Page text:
When you’re finished with the rep, remove the bar from your shoulders and lower it back down. Engage the core and hinge at the hips to relieve the pressure on your back. Repeat the steps until you have reached your desired number of repetitions.


  • Do not hyperextend your lower back during the first pull portion. Avoid placing excessive pressure on your spine by keeping your torso erect and spine neutral. This will reduce your chances of straining or hurting your back.
  • Keep the weight close to your body. This will help you maximize the efficiency of the exercise.
  • Use your arms to stabilize the weight, not to catch it. Catching the bar with your forearms will cause your elbows to point downwards instead of out, which can add stress to your joints and limit the weight that you can carry.
  • Keep your feet at a hip-width distance apart. Going too wide will limit your mobility and will increase the difficulty, especially in the scooping portion.
  • Stretch before your exercise. Lack of flexibility and mobility in your hips and wrists can limit the range of motion that you can do with this exercise and reduce its efficiency.


  • Strengthens the lower body. A strong lower body will greatly help us with practical, everyday functions such as lifting heavy objects and moving furniture.
  • Benefits athletes as it promotes power development, therefore improving their athletic performance.
  • Stimulates muscle growth and fat loss
  • Boosts balance and coordination as the power clean requires several different muscles groups to work together
  • Improves posture as it strengthens muscles in your posterior chain, which plays an essential role in maintaining good posture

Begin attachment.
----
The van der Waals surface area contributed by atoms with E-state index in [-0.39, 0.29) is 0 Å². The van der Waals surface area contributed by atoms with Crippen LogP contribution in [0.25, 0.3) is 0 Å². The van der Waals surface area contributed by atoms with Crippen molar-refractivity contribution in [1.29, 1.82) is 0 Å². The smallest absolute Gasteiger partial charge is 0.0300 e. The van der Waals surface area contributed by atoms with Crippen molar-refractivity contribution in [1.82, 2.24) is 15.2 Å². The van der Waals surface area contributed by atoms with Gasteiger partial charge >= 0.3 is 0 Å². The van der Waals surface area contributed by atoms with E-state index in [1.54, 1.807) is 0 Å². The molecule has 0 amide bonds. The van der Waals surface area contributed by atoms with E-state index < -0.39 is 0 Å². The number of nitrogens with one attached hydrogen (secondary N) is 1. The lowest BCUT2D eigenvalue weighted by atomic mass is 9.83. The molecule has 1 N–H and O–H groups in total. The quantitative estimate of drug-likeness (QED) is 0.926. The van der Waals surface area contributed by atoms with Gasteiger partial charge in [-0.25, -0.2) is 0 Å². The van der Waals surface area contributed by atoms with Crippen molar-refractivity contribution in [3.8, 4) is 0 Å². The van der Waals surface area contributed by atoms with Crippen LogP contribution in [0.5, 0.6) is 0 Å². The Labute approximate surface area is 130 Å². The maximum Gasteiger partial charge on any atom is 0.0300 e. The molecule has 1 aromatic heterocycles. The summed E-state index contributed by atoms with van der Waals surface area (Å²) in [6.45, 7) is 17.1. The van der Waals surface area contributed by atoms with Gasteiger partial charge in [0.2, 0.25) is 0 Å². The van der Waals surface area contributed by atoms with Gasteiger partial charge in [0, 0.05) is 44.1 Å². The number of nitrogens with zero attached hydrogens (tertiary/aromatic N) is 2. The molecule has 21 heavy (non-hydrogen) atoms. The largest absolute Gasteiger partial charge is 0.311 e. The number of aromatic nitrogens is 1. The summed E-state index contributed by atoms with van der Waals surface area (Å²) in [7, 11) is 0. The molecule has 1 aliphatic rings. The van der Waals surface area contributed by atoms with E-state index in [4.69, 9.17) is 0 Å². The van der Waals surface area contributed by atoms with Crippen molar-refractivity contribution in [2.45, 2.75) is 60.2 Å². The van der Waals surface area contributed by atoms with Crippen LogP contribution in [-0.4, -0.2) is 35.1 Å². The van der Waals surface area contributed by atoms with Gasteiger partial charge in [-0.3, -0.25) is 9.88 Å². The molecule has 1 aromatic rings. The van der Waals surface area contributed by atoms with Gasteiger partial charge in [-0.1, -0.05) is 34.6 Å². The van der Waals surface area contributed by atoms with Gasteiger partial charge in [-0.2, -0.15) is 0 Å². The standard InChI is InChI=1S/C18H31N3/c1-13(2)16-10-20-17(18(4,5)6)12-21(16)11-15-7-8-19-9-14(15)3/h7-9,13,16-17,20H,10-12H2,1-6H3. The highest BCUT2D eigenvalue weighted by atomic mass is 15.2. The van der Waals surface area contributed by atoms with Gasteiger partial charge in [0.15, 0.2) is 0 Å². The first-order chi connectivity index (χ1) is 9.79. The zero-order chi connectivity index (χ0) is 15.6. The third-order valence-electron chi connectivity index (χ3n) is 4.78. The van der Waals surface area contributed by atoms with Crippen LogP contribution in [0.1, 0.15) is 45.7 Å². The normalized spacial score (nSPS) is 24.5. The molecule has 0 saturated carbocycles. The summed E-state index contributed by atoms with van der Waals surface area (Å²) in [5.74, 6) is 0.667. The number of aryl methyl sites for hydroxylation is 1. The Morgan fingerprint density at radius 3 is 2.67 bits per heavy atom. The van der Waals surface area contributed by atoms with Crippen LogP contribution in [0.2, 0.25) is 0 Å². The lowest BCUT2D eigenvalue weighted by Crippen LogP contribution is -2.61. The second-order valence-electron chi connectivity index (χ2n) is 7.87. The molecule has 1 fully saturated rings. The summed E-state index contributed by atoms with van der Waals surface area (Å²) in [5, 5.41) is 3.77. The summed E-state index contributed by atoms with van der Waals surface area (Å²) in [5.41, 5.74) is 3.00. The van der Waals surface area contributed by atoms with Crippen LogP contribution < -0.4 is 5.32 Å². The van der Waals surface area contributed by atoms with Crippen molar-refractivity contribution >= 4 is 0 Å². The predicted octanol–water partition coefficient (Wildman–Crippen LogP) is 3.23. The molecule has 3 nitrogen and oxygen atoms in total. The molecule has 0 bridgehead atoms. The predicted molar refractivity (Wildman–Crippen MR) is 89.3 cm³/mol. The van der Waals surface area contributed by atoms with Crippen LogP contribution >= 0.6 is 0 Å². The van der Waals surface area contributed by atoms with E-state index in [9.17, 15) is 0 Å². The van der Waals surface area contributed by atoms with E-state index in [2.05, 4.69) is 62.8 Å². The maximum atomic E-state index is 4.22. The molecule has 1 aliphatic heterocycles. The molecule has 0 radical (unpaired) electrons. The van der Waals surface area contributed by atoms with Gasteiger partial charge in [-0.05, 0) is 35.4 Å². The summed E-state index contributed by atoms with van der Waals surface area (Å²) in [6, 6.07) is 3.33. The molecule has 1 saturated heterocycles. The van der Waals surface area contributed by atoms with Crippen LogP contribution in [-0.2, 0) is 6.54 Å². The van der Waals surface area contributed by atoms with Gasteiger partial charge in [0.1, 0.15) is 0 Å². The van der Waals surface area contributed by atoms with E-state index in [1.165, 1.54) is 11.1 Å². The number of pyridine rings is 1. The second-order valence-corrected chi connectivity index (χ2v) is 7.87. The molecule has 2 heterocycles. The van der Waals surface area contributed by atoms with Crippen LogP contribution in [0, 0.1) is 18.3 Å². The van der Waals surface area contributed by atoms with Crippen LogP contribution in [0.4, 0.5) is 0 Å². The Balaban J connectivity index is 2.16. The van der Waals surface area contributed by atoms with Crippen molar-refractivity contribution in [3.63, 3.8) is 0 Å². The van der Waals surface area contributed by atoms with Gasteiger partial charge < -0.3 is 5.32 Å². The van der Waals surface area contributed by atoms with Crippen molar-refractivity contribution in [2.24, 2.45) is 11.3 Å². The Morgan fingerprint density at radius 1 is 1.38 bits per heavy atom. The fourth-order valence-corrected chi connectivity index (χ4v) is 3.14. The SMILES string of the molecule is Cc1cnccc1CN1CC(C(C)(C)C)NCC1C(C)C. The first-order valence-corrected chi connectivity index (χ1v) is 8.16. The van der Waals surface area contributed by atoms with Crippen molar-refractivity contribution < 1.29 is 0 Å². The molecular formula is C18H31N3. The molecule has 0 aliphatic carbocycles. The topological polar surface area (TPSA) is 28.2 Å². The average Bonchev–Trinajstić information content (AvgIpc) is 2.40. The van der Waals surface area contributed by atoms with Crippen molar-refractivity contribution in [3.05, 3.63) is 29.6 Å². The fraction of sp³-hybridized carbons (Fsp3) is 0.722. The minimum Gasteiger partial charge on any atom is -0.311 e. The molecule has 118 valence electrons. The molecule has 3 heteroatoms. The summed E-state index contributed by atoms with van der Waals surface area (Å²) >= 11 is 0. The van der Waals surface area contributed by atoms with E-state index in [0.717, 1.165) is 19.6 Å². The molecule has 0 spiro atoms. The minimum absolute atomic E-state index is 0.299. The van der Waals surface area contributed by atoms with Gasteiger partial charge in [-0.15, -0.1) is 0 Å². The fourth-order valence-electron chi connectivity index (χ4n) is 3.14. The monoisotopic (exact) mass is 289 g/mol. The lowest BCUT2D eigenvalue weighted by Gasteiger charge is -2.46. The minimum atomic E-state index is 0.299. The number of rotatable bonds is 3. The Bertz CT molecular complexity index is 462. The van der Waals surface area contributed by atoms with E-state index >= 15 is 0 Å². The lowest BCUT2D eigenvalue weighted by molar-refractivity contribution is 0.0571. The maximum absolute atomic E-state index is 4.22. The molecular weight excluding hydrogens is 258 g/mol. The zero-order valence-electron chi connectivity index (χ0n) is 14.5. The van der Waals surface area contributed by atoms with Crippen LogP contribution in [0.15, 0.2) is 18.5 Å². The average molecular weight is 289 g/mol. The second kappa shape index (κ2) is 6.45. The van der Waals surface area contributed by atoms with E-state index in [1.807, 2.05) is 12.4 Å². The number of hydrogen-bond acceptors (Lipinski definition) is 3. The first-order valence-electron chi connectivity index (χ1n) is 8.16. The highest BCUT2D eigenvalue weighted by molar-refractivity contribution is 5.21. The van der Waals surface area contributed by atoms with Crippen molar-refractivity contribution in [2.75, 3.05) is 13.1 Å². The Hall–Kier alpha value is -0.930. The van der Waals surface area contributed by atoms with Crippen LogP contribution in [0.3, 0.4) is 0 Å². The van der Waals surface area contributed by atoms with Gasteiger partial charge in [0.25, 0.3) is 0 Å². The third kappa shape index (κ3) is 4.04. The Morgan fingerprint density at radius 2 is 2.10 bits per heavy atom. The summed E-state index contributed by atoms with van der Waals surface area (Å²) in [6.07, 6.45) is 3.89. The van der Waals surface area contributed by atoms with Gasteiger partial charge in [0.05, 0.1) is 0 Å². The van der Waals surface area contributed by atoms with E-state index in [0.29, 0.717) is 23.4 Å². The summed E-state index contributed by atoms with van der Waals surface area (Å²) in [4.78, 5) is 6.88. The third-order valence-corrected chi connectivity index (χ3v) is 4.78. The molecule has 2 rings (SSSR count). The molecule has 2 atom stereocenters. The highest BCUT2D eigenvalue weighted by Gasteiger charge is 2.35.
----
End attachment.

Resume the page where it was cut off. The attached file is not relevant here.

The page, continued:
Illustrated Guide

How to do barbell power clean

Muscles Worked

Primary Muscles

  • Trapezius
  • Spinal erectors
  • Mid-back muscle groups

Secondary Muscles

  • Biceps
  • Brachialis
  • Forearm Flexor
  • Glutes
  • Quads
  • Hamstrings

Barbell Power Clean Variations

No Weights

An important variation, especially when you’re just beginning, is to practice Power Clean with no weights or load added to the bar. Proper form and correct technique are keys to maximizing the benefits of this exercise so it is important to master these first when starting out, rather than focusing on how much weight you can lift or carry.

Gradually add weight once you get the technique down. It may take some time, but your patience will surely pay off.

Hang Clean

With the power clean, the lifter grasps and stands with the bar until it is at your thighs, which prepares the lifter for the pull. The Hang Clean is a variation of the power clean where the bar starts in a static position — the ground– then the lifter proceeds with the pulling.